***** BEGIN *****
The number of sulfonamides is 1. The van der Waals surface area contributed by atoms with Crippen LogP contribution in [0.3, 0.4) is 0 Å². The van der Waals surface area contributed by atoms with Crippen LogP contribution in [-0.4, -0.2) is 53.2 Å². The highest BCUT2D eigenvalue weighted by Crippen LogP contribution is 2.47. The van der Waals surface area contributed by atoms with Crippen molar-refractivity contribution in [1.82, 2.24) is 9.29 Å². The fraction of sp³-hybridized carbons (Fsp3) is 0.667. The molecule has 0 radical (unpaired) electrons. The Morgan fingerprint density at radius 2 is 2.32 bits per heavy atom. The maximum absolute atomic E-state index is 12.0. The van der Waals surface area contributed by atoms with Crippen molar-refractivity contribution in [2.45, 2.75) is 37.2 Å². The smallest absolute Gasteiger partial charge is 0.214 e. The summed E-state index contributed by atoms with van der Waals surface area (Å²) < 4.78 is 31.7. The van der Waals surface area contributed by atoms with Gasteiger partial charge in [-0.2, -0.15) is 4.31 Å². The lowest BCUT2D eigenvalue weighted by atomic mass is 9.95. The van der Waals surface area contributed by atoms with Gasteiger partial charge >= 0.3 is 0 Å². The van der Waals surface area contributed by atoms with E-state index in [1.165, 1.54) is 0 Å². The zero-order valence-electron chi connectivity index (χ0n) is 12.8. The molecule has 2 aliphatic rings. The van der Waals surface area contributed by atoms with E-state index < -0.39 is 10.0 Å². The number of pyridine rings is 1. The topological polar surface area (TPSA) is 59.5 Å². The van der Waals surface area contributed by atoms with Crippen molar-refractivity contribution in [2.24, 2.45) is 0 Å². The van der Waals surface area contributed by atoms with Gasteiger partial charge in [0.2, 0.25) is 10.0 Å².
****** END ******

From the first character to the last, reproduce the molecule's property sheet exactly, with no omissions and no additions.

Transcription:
The number of sulfonamides is 1. The van der Waals surface area contributed by atoms with Crippen LogP contribution in [0.3, 0.4) is 0 Å². The van der Waals surface area contributed by atoms with Crippen LogP contribution in [-0.4, -0.2) is 53.2 Å². The highest BCUT2D eigenvalue weighted by Crippen LogP contribution is 2.47. The van der Waals surface area contributed by atoms with Crippen molar-refractivity contribution in [1.82, 2.24) is 9.29 Å². The fraction of sp³-hybridized carbons (Fsp3) is 0.667. The molecule has 0 radical (unpaired) electrons. The Morgan fingerprint density at radius 2 is 2.32 bits per heavy atom. The maximum absolute atomic E-state index is 12.0. The van der Waals surface area contributed by atoms with Crippen molar-refractivity contribution in [2.45, 2.75) is 37.2 Å². The smallest absolute Gasteiger partial charge is 0.214 e. The summed E-state index contributed by atoms with van der Waals surface area (Å²) < 4.78 is 31.7. The van der Waals surface area contributed by atoms with Gasteiger partial charge in [-0.2, -0.15) is 4.31 Å². The lowest BCUT2D eigenvalue weighted by atomic mass is 9.95. The van der Waals surface area contributed by atoms with Gasteiger partial charge >= 0.3 is 0 Å². The van der Waals surface area contributed by atoms with E-state index in [1.165, 1.54) is 0 Å². The zero-order valence-electron chi connectivity index (χ0n) is 12.8. The molecule has 2 aliphatic rings. The van der Waals surface area contributed by atoms with E-state index < -0.39 is 10.0 Å². The number of pyridine rings is 1. The topological polar surface area (TPSA) is 59.5 Å². The van der Waals surface area contributed by atoms with Crippen molar-refractivity contribution in [2.24, 2.45) is 0 Å². The van der Waals surface area contributed by atoms with Gasteiger partial charge in [0.2, 0.25) is 10.0 Å².